Artificial intelligence (AI) was first coined in 1956 by the scientist John McCarthy at Dartmouth College. Nearly 60 years later, it is now enjoying a major resurgence thanks to the exponential increases in computing power, the development of more sophisticated algorithms and the vast availability of data. The convergence of these technological developments has fueled AI’s rapid progress, making it the centre of attention for technology investment.
Today the hype around the AI is at its peak and many believe that we stand at the edge of a technological revolution. It is argued that today’s transformations are not merely a continuity of the third industrial revolution but rather the start of a fourth industrial revolution which is characterised by a fusion of technologies that blur the lines between the physical, digital and biological worlds.
AI’s unprecedented growth and impressive advancements are not limited to specific geographies but rather have an impact on all continents, Africa included. However, many African countries are still battling with issues related to the first, second and third industrial revolutions such as electricity, mechanisation of production and automation. Therefore, questions about Africa’s preparedness for the fourth industrial revolution are being raised: Is Africa catching up with the continual advancement in technology?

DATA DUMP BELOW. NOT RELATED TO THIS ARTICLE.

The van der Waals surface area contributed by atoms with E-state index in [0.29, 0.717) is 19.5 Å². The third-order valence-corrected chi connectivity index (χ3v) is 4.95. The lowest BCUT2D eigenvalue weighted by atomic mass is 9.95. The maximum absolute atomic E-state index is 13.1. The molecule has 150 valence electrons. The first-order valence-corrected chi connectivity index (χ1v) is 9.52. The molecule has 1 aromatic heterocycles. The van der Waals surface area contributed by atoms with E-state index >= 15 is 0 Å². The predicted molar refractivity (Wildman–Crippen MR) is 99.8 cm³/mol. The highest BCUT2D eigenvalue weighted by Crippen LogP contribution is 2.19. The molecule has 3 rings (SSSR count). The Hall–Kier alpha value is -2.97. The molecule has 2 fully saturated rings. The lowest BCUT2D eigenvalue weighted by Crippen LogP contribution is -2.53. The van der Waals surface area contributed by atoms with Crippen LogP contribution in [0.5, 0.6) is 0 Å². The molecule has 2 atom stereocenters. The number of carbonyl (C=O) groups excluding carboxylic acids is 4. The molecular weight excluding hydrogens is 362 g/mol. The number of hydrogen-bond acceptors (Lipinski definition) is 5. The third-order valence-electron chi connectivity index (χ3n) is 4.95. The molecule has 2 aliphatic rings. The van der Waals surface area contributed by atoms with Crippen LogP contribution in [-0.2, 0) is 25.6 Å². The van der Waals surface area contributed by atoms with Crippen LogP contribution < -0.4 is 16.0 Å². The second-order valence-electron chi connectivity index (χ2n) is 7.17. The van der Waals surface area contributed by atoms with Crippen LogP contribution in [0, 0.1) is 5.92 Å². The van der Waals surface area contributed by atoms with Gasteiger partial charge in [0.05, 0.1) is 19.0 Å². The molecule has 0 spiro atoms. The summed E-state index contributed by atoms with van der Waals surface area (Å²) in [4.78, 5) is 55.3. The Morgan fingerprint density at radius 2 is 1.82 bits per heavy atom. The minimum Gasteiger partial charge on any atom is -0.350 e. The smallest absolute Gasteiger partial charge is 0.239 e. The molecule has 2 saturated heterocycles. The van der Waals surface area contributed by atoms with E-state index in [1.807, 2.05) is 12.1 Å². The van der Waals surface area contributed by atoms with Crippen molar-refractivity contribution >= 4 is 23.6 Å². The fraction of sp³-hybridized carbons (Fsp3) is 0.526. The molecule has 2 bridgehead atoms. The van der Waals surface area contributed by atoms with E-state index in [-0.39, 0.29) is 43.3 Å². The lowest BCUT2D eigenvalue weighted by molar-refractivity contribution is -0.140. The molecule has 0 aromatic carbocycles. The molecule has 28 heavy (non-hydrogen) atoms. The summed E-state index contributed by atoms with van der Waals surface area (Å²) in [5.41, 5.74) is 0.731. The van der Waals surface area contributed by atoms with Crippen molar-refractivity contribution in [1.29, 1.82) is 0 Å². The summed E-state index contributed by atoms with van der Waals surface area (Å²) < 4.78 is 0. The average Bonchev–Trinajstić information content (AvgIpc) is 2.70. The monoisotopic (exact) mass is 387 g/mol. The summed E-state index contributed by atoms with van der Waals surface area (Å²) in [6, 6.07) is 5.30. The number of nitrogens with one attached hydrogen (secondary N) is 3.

From cheap abundant labour to natural resources, Africa’s current strengths seem not to match with the fundamental needs of the fourth industrial revolution that consist mainly of colossal investment capital, research and development (R&D) and highly-skilled talent. However, the ongoing industrial revolution represents an opportunity, if used well, that will enable Africa to become a main player in the world economy.
Africa is embracing technology in a way that sets it apart from other continents, according to a report by PwC. Across the continent, many sectors have been empowered by an early adoption of technology. Instances include the agriculture and healthcare sectors.